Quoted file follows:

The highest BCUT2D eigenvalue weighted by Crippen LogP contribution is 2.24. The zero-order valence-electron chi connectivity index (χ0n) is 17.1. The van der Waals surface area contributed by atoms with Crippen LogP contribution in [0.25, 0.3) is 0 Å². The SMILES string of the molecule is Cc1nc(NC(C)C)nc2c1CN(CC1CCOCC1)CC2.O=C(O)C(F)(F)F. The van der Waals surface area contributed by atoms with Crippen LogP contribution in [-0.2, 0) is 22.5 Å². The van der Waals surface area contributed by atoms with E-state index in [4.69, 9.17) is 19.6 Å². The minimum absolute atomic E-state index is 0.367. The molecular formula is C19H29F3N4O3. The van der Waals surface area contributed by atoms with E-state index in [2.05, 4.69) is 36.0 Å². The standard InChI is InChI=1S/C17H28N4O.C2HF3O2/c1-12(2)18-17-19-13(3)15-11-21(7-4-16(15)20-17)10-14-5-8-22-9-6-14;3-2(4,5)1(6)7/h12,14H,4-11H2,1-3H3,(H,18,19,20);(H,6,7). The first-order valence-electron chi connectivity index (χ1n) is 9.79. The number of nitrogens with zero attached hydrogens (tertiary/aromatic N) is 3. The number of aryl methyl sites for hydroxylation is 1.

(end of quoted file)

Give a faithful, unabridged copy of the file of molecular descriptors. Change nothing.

The highest BCUT2D eigenvalue weighted by Crippen LogP contribution is 2.24. The zero-order valence-electron chi connectivity index (χ0n) is 17.1. The van der Waals surface area contributed by atoms with Crippen LogP contribution in [0.25, 0.3) is 0 Å². The SMILES string of the molecule is Cc1nc(NC(C)C)nc2c1CN(CC1CCOCC1)CC2.O=C(O)C(F)(F)F. The van der Waals surface area contributed by atoms with Crippen LogP contribution in [-0.2, 0) is 22.5 Å². The van der Waals surface area contributed by atoms with E-state index in [4.69, 9.17) is 19.6 Å². The minimum absolute atomic E-state index is 0.367. The molecular formula is C19H29F3N4O3. The van der Waals surface area contributed by atoms with E-state index in [2.05, 4.69) is 36.0 Å². The standard InChI is InChI=1S/C17H28N4O.C2HF3O2/c1-12(2)18-17-19-13(3)15-11-21(7-4-16(15)20-17)10-14-5-8-22-9-6-14;3-2(4,5)1(6)7/h12,14H,4-11H2,1-3H3,(H,18,19,20);(H,6,7). The first-order valence-electron chi connectivity index (χ1n) is 9.79. The number of nitrogens with zero attached hydrogens (tertiary/aromatic N) is 3. The number of aryl methyl sites for hydroxylation is 1.